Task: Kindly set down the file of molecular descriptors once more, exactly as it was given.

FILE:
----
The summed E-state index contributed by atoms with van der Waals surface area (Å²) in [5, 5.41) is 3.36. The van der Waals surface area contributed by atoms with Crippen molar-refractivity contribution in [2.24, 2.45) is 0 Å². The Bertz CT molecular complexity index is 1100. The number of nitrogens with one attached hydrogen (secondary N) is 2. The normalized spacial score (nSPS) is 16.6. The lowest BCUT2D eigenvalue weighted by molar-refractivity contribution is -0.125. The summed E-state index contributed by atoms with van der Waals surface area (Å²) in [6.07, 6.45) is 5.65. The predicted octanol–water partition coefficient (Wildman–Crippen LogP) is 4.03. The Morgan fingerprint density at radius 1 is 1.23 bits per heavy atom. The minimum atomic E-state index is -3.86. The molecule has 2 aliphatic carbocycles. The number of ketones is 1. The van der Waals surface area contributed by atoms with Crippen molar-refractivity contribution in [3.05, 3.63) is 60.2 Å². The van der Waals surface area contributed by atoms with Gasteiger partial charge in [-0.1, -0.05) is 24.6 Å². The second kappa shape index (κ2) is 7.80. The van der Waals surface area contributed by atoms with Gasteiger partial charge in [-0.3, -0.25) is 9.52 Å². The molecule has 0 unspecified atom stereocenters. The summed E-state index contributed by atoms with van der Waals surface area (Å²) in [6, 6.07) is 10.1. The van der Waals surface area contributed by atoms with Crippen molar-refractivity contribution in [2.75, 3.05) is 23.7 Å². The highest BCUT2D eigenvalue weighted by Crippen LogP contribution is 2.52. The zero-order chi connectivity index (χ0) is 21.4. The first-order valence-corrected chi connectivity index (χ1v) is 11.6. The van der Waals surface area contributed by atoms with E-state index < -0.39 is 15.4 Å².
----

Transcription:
The summed E-state index contributed by atoms with van der Waals surface area (Å²) in [5, 5.41) is 3.36. The van der Waals surface area contributed by atoms with Crippen molar-refractivity contribution in [2.24, 2.45) is 0 Å². The Bertz CT molecular complexity index is 1100. The number of nitrogens with one attached hydrogen (secondary N) is 2. The normalized spacial score (nSPS) is 16.6. The lowest BCUT2D eigenvalue weighted by molar-refractivity contribution is -0.125. The summed E-state index contributed by atoms with van der Waals surface area (Å²) in [6.07, 6.45) is 5.65. The predicted octanol–water partition coefficient (Wildman–Crippen LogP) is 4.03. The Morgan fingerprint density at radius 1 is 1.23 bits per heavy atom. The minimum atomic E-state index is -3.86. The molecule has 2 aliphatic carbocycles. The number of ketones is 1. The van der Waals surface area contributed by atoms with Crippen molar-refractivity contribution in [3.05, 3.63) is 60.2 Å². The van der Waals surface area contributed by atoms with Gasteiger partial charge in [-0.1, -0.05) is 24.6 Å². The second kappa shape index (κ2) is 7.80. The van der Waals surface area contributed by atoms with Gasteiger partial charge in [-0.3, -0.25) is 9.52 Å². The molecule has 0 unspecified atom stereocenters. The summed E-state index contributed by atoms with van der Waals surface area (Å²) in [6, 6.07) is 10.1. The van der Waals surface area contributed by atoms with Crippen molar-refractivity contribution in [2.75, 3.05) is 23.7 Å². The highest BCUT2D eigenvalue weighted by Crippen LogP contribution is 2.52. The zero-order chi connectivity index (χ0) is 21.4. The first-order valence-corrected chi connectivity index (χ1v) is 11.6. The van der Waals surface area contributed by atoms with E-state index < -0.39 is 15.4 Å².